Lardaro: Despite some strengths, R.I. economy still deteriorating overall

RHODE ISLAND'S economy is benefiting from a strengthening national economic momentum, University of Rhode Island economist and professor Leonard Lardaro said Wednesday. / PBN FILE PHOTO/MICHAEL SALERNO

PROVIDENCE – After a string of five months of contraction, Rhode Island’s economy held steady in August thanks to a strengthening national economy, University of Rhode Island economist and professor Leonard Lardaro said in his monthly Current Conditions Index report Wednesday.

But Lardaro warned that Rhode Island still appears to be in a “statistical recession.”

“Strength in several key areas persist even though on average things appear to be deteriorating,” he said.

The index that Lardaro publishes each month had a neutral value of 50 in August, the first time since February that the state’s economy had not shown signs of contraction. A CCI value below 50 indicates economic contraction, while a value above 50 indicates an expansion.

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In July, the CCI – a compilation of 12 economic indicators such as retail sales, housing construction permits, manufacturing wages and unemployment rate – had been 33.

“I stated that if national economic momentum strengthened, Rhode Island’s economy would almost certainly gain momentum along with the national economy,” Lardaro said. “It looks like that is what is happening now.”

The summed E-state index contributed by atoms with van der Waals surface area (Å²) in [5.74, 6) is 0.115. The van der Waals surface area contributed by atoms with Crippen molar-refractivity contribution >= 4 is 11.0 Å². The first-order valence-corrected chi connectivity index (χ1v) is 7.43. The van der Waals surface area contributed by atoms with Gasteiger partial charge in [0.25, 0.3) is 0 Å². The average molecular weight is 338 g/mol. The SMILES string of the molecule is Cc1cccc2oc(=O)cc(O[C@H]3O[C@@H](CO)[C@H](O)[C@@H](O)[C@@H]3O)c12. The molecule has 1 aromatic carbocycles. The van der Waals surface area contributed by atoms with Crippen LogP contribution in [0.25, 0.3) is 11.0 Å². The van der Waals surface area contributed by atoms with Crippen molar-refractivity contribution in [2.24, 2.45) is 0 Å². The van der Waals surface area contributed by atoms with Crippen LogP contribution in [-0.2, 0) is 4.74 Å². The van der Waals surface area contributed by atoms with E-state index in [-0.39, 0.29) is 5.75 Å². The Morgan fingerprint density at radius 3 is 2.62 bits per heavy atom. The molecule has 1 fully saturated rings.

Lardaro said August brought some welcome news for the state’s economy, but he wasn’t convinced that this was signaling a turnaround.

“The analogy I will make pertains to wrestling: A shoulder can often be on the mat for a two count but then the shoulder springs up before the final three count occurs,” Lardaro said “The Current Conditions Index was at a neutral value of 50 in December, then fell to contraction values for all but February this year. That was the two count. For August, the CCI rose back to the neutral value of 50, as six of 12 indicators improved, a movement above ‘the mat,’ at least for now.”

Among positive changes that occurred in August, Lardaro said, was that the state’s labor force increased for the fifth consecutive month, while the participation-adjusted unemployment rate fell to 4.7%.

However, signs of weakness persisted: Payroll employment jobs fell 6,900 compared with August of 2022, which appeared to contradict the rise of resident unemployment, Lardaro said.

Total manufacturing hours, a key CCI indicator, fell for the ninth consecutive month as did employment service jobs, which suffered its 11th consecutive drop. New unemployment claims ticked down for the month of August, but single-unit housing construction permits fell at double-digit rates.

Lardaro said the continued drop of employment service jobs and the “uptrend” in unemployment insurance claims and benefit exhaustions in recent months are a concern for the state’s labor market.

“This is a troubling combination: Weakened hiring, rising layoffs and persons remaining unemployed for longer, exhausting their unemployment benefits,” Lardaro said. “If Rhode Island’s economy is helped by the U.S. economy, [all] of these must improve.”

Year-over-year CCI indicators in August:

  • Employment services jobs decreased by 11.3%.
  • Government employment decreased by 2%.
  • Labor force decreased by 0.05%.
  • Manufacturing hours declined by 7.9%.
  • Private services production employment decreased by 0.4%.
  • Retail sales increased by 1.1%.
  • Single-unit permits decreased by 26.9%.
  • Unemployment benefit exhaustions increased by 21.5%.
  • Consumer sentiment increased by 19.1%.

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